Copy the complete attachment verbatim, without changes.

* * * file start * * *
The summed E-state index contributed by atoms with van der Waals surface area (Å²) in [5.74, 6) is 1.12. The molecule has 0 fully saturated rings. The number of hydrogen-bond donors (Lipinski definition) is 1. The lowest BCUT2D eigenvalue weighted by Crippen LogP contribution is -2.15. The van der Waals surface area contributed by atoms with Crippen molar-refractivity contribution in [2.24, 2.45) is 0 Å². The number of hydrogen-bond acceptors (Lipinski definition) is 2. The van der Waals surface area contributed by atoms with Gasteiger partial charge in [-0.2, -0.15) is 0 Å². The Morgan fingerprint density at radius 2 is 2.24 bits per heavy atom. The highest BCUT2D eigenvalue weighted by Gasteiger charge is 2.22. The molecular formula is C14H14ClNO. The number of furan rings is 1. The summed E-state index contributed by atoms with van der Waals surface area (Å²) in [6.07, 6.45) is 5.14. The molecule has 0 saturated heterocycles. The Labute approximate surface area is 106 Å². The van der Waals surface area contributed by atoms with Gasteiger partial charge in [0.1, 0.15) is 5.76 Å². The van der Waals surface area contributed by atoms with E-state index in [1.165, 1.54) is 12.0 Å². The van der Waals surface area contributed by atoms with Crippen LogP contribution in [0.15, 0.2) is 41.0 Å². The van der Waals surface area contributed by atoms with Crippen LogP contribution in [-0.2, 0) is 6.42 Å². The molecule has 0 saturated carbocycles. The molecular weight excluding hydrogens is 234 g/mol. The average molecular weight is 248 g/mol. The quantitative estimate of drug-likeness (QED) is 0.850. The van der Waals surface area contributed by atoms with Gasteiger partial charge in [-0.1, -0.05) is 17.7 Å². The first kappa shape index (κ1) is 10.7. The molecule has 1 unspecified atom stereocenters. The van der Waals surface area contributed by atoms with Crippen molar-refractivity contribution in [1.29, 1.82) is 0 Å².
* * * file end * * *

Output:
The summed E-state index contributed by atoms with van der Waals surface area (Å²) in [5.74, 6) is 1.12. The molecule has 0 fully saturated rings. The number of hydrogen-bond donors (Lipinski definition) is 1. The lowest BCUT2D eigenvalue weighted by Crippen LogP contribution is -2.15. The van der Waals surface area contributed by atoms with Crippen molar-refractivity contribution in [2.24, 2.45) is 0 Å². The number of hydrogen-bond acceptors (Lipinski definition) is 2. The van der Waals surface area contributed by atoms with Gasteiger partial charge in [-0.2, -0.15) is 0 Å². The Morgan fingerprint density at radius 2 is 2.24 bits per heavy atom. The highest BCUT2D eigenvalue weighted by Gasteiger charge is 2.22. The molecular formula is C14H14ClNO. The number of furan rings is 1. The summed E-state index contributed by atoms with van der Waals surface area (Å²) in [6.07, 6.45) is 5.14. The molecule has 0 saturated heterocycles. The Labute approximate surface area is 106 Å². The van der Waals surface area contributed by atoms with Gasteiger partial charge in [0.1, 0.15) is 5.76 Å². The van der Waals surface area contributed by atoms with E-state index in [1.165, 1.54) is 12.0 Å². The van der Waals surface area contributed by atoms with Crippen LogP contribution in [0.15, 0.2) is 41.0 Å². The van der Waals surface area contributed by atoms with Crippen LogP contribution in [-0.2, 0) is 6.42 Å². The molecule has 0 saturated carbocycles. The molecular weight excluding hydrogens is 234 g/mol. The average molecular weight is 248 g/mol. The quantitative estimate of drug-likeness (QED) is 0.850. The van der Waals surface area contributed by atoms with Gasteiger partial charge in [-0.1, -0.05) is 17.7 Å². The first kappa shape index (κ1) is 10.7. The molecule has 1 unspecified atom stereocenters. The van der Waals surface area contributed by atoms with Crippen molar-refractivity contribution in [1.29, 1.82) is 0 Å².